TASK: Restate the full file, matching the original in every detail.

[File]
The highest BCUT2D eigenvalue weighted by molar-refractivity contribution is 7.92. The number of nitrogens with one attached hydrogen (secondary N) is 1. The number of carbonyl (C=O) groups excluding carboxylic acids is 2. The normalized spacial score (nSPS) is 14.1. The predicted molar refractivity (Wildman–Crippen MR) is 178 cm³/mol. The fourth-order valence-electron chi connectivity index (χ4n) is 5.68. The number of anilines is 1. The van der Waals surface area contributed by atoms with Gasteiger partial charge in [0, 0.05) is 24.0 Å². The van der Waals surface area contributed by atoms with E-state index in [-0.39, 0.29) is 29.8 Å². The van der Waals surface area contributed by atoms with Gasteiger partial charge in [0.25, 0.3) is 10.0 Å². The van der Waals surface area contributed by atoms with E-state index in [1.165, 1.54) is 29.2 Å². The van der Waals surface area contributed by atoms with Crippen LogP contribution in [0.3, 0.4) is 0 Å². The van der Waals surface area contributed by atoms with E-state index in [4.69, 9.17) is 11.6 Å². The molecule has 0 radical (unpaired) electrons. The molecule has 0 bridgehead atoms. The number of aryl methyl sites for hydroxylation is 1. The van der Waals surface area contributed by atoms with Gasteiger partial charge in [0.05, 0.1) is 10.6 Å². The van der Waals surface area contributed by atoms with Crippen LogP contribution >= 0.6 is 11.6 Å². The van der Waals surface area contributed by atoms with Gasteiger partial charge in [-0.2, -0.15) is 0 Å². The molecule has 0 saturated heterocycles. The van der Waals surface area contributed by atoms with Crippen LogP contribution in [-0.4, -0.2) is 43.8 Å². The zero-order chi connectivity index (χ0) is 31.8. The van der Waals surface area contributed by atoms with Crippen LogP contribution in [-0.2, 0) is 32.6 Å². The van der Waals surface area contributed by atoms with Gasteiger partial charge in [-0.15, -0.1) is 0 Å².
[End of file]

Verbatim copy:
The highest BCUT2D eigenvalue weighted by molar-refractivity contribution is 7.92. The number of nitrogens with one attached hydrogen (secondary N) is 1. The number of carbonyl (C=O) groups excluding carboxylic acids is 2. The normalized spacial score (nSPS) is 14.1. The predicted molar refractivity (Wildman–Crippen MR) is 178 cm³/mol. The fourth-order valence-electron chi connectivity index (χ4n) is 5.68. The number of anilines is 1. The van der Waals surface area contributed by atoms with Gasteiger partial charge in [0, 0.05) is 24.0 Å². The van der Waals surface area contributed by atoms with E-state index in [-0.39, 0.29) is 29.8 Å². The van der Waals surface area contributed by atoms with Gasteiger partial charge in [0.25, 0.3) is 10.0 Å². The van der Waals surface area contributed by atoms with E-state index in [1.165, 1.54) is 29.2 Å². The van der Waals surface area contributed by atoms with Crippen LogP contribution in [0.3, 0.4) is 0 Å². The van der Waals surface area contributed by atoms with E-state index in [4.69, 9.17) is 11.6 Å². The molecule has 0 radical (unpaired) electrons. The molecule has 0 bridgehead atoms. The number of aryl methyl sites for hydroxylation is 1. The van der Waals surface area contributed by atoms with Gasteiger partial charge in [0.05, 0.1) is 10.6 Å². The van der Waals surface area contributed by atoms with Crippen LogP contribution >= 0.6 is 11.6 Å². The van der Waals surface area contributed by atoms with Gasteiger partial charge in [-0.2, -0.15) is 0 Å². The molecule has 0 saturated heterocycles. The van der Waals surface area contributed by atoms with Crippen LogP contribution in [-0.4, -0.2) is 43.8 Å². The zero-order chi connectivity index (χ0) is 31.8. The van der Waals surface area contributed by atoms with Crippen LogP contribution in [-0.2, 0) is 32.6 Å². The van der Waals surface area contributed by atoms with Gasteiger partial charge in [-0.15, -0.1) is 0 Å².